ManageEngine OpManager Review: Network Monitoring Solution

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OPmanager review

Table of Contents


I remember when I started my career in the IT industry and I visited the network operations centers of some banks. There were usually these big screens hung up on the wall for everyone to see showing several red and green icons. I came to understand that those screens were showing the state of the devices (green is good; red is bad) across the bank’s network. Whenever a device turned red, network engineers would scramble around to resolve the issue because it usually meant that the operation in one branch was disrupted.

That was my first experience with network monitoring solutions. As I have grown in my career, I have encountered several of these solutions from those that are open-source and free (e.g. Nagios Core, Zabbix), to those that are proprietary and commercial (e.g. ManageEngine OpManager, SolarWinds NPM).

In this article, we will be reviewing one of these monitoring solutions from ManageEngine. In the network/server/application monitoring space, ManageEngine offers a couple of products including:

  • OpManager for Network monitoring. As a standalone tool, OpManager comes in 3 editions – Standard, Professional, and Enterprise. Licensing is done on a per-device basis (not per element or per sensor). There is also a free-forever edition that allows basic monitoring of three devices. An online demo is available here.
  • Applications Manager for Server and Application monitoring. This also comes in three editions – Free, Professional, and Enterprise. Licensing is done on a per-monitor basis and the free edition comes with 5 monitors. An online demo is available here.
  • NetFlow Analyzer (NFA) for Bandwidth and Traffic analysis. Licensing is one on a per-interface basis with the free edition allowing monitoring of up to 2 interfaces. Essential and Enterprise editions are also available. An online demo is available here.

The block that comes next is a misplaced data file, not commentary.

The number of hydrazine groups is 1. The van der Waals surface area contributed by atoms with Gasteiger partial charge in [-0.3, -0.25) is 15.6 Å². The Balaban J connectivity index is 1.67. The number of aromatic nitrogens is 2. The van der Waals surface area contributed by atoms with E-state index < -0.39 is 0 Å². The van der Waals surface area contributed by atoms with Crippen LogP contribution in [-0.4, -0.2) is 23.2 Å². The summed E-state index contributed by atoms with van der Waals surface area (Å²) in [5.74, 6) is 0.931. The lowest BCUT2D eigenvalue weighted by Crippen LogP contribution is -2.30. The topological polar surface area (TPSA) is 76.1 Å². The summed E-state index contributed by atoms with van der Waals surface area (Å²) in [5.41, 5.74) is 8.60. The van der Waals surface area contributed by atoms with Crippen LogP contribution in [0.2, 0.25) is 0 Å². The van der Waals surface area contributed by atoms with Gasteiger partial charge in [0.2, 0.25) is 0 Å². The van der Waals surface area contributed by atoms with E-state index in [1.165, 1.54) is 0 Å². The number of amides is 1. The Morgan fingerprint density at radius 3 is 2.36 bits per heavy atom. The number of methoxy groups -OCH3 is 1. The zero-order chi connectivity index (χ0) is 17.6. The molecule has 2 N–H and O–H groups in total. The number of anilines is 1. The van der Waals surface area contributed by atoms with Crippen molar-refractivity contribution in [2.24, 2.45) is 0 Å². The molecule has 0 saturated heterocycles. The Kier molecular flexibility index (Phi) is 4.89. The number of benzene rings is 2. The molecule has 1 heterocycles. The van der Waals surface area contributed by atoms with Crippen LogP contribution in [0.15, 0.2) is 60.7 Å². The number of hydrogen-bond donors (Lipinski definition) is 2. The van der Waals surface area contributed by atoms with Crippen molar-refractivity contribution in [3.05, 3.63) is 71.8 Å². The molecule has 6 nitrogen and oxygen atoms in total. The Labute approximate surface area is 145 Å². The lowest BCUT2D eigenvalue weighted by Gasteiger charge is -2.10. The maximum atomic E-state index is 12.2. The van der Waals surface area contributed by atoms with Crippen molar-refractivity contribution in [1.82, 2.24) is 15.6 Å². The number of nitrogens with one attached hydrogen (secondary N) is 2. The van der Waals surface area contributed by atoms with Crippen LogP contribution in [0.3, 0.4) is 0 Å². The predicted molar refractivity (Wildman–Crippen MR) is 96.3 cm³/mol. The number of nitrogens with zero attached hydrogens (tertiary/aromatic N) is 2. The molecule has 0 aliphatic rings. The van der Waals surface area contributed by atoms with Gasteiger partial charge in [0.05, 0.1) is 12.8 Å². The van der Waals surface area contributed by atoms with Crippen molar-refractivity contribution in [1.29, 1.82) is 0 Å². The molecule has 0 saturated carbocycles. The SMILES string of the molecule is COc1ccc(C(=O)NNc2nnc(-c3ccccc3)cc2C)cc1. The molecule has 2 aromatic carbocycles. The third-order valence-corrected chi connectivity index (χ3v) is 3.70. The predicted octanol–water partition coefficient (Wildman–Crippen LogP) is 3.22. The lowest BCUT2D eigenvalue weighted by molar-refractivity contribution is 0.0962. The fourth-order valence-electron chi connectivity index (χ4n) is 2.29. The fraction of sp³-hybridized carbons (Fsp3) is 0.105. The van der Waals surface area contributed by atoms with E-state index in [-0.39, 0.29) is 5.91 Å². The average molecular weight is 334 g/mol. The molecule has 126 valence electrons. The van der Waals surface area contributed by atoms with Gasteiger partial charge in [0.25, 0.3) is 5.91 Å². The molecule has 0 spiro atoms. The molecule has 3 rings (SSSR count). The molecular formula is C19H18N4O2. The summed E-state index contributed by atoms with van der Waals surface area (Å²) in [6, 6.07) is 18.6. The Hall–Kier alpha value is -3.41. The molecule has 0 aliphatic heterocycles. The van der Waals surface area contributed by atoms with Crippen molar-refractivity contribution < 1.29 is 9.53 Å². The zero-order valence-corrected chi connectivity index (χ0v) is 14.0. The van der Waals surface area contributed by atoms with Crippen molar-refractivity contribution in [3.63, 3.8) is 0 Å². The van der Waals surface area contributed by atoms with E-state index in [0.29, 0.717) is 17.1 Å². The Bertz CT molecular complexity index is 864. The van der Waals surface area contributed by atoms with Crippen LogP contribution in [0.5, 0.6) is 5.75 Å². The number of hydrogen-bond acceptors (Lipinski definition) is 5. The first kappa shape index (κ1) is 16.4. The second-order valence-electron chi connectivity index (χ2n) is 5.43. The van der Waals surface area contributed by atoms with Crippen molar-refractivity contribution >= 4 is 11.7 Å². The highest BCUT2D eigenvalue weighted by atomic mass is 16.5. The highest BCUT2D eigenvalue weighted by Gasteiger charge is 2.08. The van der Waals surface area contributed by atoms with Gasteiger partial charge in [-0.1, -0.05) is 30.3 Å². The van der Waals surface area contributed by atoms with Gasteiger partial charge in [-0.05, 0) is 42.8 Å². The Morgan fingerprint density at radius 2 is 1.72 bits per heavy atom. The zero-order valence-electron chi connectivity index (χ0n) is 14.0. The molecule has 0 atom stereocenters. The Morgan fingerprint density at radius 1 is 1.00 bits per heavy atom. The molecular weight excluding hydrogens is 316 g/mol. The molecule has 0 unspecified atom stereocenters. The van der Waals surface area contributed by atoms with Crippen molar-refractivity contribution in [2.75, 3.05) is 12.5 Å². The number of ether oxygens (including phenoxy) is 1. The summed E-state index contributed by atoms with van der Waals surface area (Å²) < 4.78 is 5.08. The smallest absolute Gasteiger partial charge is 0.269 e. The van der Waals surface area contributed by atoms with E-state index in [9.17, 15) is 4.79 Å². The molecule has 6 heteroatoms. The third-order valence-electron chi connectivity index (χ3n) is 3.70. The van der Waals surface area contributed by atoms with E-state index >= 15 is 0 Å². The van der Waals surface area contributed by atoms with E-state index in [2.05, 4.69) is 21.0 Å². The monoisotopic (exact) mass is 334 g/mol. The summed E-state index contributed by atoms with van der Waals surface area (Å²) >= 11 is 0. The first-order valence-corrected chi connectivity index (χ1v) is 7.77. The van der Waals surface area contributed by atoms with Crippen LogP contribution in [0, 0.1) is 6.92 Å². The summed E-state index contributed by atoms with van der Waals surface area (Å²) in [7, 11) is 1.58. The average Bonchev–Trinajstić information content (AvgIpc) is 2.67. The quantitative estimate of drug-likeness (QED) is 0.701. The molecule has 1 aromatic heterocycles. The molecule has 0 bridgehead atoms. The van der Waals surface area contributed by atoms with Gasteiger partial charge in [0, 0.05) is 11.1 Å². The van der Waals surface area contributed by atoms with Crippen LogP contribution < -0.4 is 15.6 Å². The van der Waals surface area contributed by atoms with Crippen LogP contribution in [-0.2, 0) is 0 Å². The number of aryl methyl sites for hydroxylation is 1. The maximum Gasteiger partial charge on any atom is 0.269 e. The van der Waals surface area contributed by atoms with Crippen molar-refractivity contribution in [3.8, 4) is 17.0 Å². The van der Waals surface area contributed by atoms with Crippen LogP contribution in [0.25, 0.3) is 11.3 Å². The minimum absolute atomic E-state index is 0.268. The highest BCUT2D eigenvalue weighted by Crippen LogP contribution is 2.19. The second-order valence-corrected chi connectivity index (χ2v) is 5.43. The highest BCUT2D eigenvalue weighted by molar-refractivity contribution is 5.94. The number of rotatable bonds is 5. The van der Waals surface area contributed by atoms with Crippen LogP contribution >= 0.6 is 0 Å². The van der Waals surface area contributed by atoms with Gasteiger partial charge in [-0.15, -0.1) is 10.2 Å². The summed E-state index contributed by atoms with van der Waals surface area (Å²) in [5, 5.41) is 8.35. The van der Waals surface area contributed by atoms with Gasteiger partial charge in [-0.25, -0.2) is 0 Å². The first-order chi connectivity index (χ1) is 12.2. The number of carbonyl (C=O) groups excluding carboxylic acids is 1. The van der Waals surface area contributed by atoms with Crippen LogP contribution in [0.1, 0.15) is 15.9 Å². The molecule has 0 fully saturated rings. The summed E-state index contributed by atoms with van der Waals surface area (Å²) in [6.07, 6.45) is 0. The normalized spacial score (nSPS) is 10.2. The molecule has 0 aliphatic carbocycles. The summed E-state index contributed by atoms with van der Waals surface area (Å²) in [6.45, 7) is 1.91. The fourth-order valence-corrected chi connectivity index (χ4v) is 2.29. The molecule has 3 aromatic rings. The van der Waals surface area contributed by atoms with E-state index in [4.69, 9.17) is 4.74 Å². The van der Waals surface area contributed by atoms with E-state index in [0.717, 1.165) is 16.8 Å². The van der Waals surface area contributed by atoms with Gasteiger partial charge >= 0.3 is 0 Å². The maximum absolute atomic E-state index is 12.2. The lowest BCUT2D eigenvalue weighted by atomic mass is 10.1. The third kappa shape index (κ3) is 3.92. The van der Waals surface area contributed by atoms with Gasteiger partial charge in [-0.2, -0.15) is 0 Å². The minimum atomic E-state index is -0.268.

• Network Configuration Manager (NCM) for configuration and change management. Like Applications Manager, this also comes in 3 editions – Free, Professional, and Enterprise. Licensing is done on a device basis and an online demo is available here.
  • Firewall Analyzer for firewall configuration and log management. It comes in 3 editions – Standard, Professional, and Enterprise – and licensing is done on a device basis. An online demo is available here.
  • OpUtils for IP address and Switch port management. This product is available in two editions – Free and Professional – and licensing is based on the number of IP addresses and/or switch ports. An online demo is available here.

All these tools are available as standalone products that can be purchased and installed separately. Combination options are also available. For example, you can get OpManager + NFA add-on + NCM add-on. Finally, you can get all these tools combined into one product known as ManageEngine OpManager Plus. For example, OpManager Plus 50 Pack includes license for 50 devices monitoring, 15 interfaces NFA add-on, 15 devices NCM add-on, 1 Firewall add-on, 250 IPs and 250 switch ports add-on. For this review, we will be looking at OpManager, starting with the installation of the software, followed by the discovery of devices in our lab environment, and then look at the different features of the solution in detail. Note: As much as possible, screenshots in this review will be from both our own installation and setup. In cases where we need to show features that are not available in our lab environment (e.g. due to a limited number of devices), we will take screenshots from the online demo of the product.

Lab Setup

To review features like network discovery, alerting, and notification, we will be using the lab setup below: manageengine opmanager review This lab is built using GNS3 which allows us to emulate network devices such as routers and switches. The devices in the lab are as follows: